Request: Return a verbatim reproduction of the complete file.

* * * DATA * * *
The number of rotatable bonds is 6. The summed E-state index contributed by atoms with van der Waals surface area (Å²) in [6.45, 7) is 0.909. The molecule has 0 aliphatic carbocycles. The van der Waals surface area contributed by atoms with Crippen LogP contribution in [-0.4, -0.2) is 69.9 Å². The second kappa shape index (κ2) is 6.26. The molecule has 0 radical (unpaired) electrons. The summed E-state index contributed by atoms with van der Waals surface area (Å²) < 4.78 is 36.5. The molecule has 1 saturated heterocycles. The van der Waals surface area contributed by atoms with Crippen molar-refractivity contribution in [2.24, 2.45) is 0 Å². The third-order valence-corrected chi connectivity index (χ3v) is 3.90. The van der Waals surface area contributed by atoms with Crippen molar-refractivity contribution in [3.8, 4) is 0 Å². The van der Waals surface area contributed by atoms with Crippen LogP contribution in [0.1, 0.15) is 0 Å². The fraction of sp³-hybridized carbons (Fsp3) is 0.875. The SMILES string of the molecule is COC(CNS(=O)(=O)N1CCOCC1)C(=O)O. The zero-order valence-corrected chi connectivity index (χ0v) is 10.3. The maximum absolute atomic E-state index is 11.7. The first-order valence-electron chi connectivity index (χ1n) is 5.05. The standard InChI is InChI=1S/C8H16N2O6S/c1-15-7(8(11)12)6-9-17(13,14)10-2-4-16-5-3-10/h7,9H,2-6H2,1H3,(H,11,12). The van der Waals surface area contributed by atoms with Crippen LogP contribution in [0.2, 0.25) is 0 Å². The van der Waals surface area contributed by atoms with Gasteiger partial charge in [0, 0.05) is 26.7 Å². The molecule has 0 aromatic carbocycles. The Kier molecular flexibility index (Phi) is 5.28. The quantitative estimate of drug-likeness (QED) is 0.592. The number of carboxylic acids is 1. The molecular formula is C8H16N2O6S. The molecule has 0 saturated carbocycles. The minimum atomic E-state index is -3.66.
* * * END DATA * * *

The number of rotatable bonds is 6. The summed E-state index contributed by atoms with van der Waals surface area (Å²) in [6.45, 7) is 0.909. The molecule has 0 aliphatic carbocycles. The van der Waals surface area contributed by atoms with Crippen LogP contribution in [-0.4, -0.2) is 69.9 Å². The second kappa shape index (κ2) is 6.26. The molecule has 0 radical (unpaired) electrons. The summed E-state index contributed by atoms with van der Waals surface area (Å²) < 4.78 is 36.5. The molecule has 1 saturated heterocycles. The van der Waals surface area contributed by atoms with Crippen molar-refractivity contribution in [2.24, 2.45) is 0 Å². The third-order valence-corrected chi connectivity index (χ3v) is 3.90. The van der Waals surface area contributed by atoms with Crippen molar-refractivity contribution in [3.8, 4) is 0 Å². The van der Waals surface area contributed by atoms with Crippen LogP contribution in [0.1, 0.15) is 0 Å². The fraction of sp³-hybridized carbons (Fsp3) is 0.875. The SMILES string of the molecule is COC(CNS(=O)(=O)N1CCOCC1)C(=O)O. The zero-order valence-corrected chi connectivity index (χ0v) is 10.3. The maximum absolute atomic E-state index is 11.7. The first-order valence-electron chi connectivity index (χ1n) is 5.05. The standard InChI is InChI=1S/C8H16N2O6S/c1-15-7(8(11)12)6-9-17(13,14)10-2-4-16-5-3-10/h7,9H,2-6H2,1H3,(H,11,12). The van der Waals surface area contributed by atoms with Crippen LogP contribution in [0.2, 0.25) is 0 Å². The van der Waals surface area contributed by atoms with Gasteiger partial charge in [0, 0.05) is 26.7 Å². The molecule has 0 aromatic carbocycles. The Kier molecular flexibility index (Phi) is 5.28. The quantitative estimate of drug-likeness (QED) is 0.592. The number of carboxylic acids is 1. The molecular formula is C8H16N2O6S. The molecule has 0 saturated carbocycles. The minimum atomic E-state index is -3.66.